Note: This is a change in the law made by the Jobs Bill of 2004. The provision is applicable to any tax year with respect to which the due date (without regard to extensions) for the return is after December 31, 2002. Prior to the amendment (or if the amendment does not otherwise apply), the election had to be made within the time for filing the return including extensions. Thus, the election could not be made on a late-filed return.
The election must contain:
- A declaration that the election is being made.
- Evidence of the existence of weather-related conditions which forced the early sale or exchange of the livestock and the date, if known, on which the area was designated as eligible for federal assistance as a result of the conditions.
- A statement explaining the relationship of the area to the taxpayer’s early sale or exchange of the livestock.
- The total number of animals sold in each of the three preceding years.
- The number of animals which would have been sold in the taxable year had the taxpayer followed its normal business practice.
- The total number of animals sold and the number sold on account of weather-related conditions during the taxable year.
- A computation of the amount of income to be deferred.
Note: To arrive at the amount of income deferred, the total amount of income from the sale or exchange of livestock in a classification during the taxable year is to be divided by the total number of all livestock sold in that classification. The result is then multiplied by the excess number of livestock sold on account of weather in that classification.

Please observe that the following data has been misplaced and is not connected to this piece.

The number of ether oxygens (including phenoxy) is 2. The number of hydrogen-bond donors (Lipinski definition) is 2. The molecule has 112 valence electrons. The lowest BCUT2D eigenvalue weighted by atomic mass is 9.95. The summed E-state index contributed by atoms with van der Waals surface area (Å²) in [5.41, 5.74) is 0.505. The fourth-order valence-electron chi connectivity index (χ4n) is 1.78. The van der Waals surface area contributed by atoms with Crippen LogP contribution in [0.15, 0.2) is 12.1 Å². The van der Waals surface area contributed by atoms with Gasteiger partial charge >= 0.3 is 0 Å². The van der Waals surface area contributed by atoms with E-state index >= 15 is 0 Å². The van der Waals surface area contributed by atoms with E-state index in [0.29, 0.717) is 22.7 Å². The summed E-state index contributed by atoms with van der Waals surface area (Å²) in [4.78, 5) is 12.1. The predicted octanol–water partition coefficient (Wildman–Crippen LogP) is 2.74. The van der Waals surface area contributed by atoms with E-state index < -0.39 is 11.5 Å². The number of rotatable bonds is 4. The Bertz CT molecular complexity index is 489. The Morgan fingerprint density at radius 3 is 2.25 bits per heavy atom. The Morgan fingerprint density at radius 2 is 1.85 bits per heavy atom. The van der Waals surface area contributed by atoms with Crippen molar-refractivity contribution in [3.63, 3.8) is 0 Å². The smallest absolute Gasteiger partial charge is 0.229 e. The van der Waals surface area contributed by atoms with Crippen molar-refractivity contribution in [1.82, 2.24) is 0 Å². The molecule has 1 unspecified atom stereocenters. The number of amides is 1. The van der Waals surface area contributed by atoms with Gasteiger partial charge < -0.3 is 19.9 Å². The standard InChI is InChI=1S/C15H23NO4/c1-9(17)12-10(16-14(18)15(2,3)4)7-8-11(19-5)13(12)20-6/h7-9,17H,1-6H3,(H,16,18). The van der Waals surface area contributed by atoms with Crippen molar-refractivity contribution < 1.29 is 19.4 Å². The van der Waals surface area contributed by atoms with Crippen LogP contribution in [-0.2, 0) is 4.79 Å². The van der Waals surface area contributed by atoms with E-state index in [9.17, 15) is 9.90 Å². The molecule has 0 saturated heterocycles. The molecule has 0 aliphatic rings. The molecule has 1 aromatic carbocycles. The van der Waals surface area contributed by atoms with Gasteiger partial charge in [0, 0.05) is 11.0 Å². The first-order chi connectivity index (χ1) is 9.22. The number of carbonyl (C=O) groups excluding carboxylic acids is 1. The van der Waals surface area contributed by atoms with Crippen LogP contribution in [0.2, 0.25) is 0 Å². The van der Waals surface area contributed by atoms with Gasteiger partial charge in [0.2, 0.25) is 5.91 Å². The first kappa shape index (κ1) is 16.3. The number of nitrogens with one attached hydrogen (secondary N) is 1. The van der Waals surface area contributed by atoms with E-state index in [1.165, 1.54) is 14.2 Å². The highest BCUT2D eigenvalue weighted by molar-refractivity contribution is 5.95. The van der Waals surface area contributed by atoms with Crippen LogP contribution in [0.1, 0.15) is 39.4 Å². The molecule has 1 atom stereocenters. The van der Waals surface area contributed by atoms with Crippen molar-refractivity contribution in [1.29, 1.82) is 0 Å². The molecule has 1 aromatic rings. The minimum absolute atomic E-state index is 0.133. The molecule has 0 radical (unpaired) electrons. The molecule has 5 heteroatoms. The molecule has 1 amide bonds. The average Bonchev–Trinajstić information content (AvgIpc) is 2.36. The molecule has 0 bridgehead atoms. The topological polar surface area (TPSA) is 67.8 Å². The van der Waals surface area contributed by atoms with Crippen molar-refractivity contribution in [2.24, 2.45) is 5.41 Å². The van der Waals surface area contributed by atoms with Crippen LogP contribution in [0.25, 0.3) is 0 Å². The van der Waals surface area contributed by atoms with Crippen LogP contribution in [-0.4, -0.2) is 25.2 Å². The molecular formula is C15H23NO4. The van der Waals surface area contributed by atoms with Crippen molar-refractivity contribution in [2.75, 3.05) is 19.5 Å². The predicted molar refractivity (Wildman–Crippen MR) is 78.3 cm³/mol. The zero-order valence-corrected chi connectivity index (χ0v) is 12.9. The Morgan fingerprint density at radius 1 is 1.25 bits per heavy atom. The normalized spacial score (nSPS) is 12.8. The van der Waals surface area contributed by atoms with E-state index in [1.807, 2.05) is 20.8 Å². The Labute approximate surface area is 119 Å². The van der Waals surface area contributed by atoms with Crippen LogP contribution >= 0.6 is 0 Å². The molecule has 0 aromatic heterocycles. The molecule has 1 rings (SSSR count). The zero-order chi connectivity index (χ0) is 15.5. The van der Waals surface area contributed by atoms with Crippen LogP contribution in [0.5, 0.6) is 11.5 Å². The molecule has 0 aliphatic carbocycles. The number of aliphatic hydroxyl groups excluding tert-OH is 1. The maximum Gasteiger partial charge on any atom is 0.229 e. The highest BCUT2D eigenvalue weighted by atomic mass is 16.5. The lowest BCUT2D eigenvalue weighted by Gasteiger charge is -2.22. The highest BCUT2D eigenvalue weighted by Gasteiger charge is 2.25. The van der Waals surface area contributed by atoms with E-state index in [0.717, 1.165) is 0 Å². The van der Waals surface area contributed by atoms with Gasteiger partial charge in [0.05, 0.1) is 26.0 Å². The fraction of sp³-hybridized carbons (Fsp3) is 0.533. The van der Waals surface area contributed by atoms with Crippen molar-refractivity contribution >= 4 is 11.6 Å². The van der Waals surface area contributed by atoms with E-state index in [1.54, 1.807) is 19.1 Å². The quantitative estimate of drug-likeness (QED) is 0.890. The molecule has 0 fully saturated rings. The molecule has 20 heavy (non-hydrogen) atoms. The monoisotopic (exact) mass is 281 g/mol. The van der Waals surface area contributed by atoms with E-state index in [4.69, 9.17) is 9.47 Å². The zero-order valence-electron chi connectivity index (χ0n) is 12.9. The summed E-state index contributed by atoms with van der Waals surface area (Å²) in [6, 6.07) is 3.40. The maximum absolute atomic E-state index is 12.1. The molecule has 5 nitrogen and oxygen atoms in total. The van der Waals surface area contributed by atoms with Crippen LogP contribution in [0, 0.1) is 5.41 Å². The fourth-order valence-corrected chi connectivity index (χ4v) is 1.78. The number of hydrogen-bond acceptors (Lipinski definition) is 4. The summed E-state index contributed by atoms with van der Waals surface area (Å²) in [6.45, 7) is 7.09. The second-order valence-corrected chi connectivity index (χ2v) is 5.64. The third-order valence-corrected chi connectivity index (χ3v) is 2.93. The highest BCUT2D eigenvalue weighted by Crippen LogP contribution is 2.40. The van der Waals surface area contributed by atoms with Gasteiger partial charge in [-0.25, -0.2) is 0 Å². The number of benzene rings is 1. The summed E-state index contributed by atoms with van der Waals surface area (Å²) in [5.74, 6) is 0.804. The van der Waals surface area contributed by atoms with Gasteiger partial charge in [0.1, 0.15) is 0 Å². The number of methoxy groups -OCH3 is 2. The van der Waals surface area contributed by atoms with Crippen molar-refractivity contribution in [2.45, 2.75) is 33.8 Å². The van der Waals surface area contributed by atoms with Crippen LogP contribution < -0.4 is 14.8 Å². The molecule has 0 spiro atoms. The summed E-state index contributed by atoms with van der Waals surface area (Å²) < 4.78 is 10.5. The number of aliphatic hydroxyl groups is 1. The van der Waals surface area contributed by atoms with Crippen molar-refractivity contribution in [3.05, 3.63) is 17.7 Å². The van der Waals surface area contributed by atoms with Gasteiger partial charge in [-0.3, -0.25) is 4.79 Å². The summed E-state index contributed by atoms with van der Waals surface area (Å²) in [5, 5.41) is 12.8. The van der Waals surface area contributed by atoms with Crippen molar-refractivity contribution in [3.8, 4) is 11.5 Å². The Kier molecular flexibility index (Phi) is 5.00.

taxpayer who has made an election to defer the taxation of gain from the sale of livestock because of weather-related conditions has been allowed to later revoke the election and make an election with the consent of the Commissioner to defer income by reinvestment under I.R.C. §1033(e).
Note: To revoke, it may be necessary to file a letter ruling request or request a determination letter from the IRS.
Observation: The National Office of IRS does not issue letter rulings on the replacement of involuntarily converted property, whether or not property has been replaced, if the taxpayer has already filed a return for the tax year in which the property was converted. But, the IRS may issue a determination letter in such a situation.
Other filing rules
Another statement is to be attached to the tax return for the year in which replacement property is acquired. The statement should contain detailed information on the replacement property and a computation of tax basis allocation.
An amended return (Form 1040X) must be filed for the tax year of the gain if replacement property is not acquired within the replacement period. Additionally, if replacement property is acquired, but at a cost less than the amount received from the involuntary conversion, that portion (the difference) of the postponed gain must be reported as taxable gain on a Form 1040X.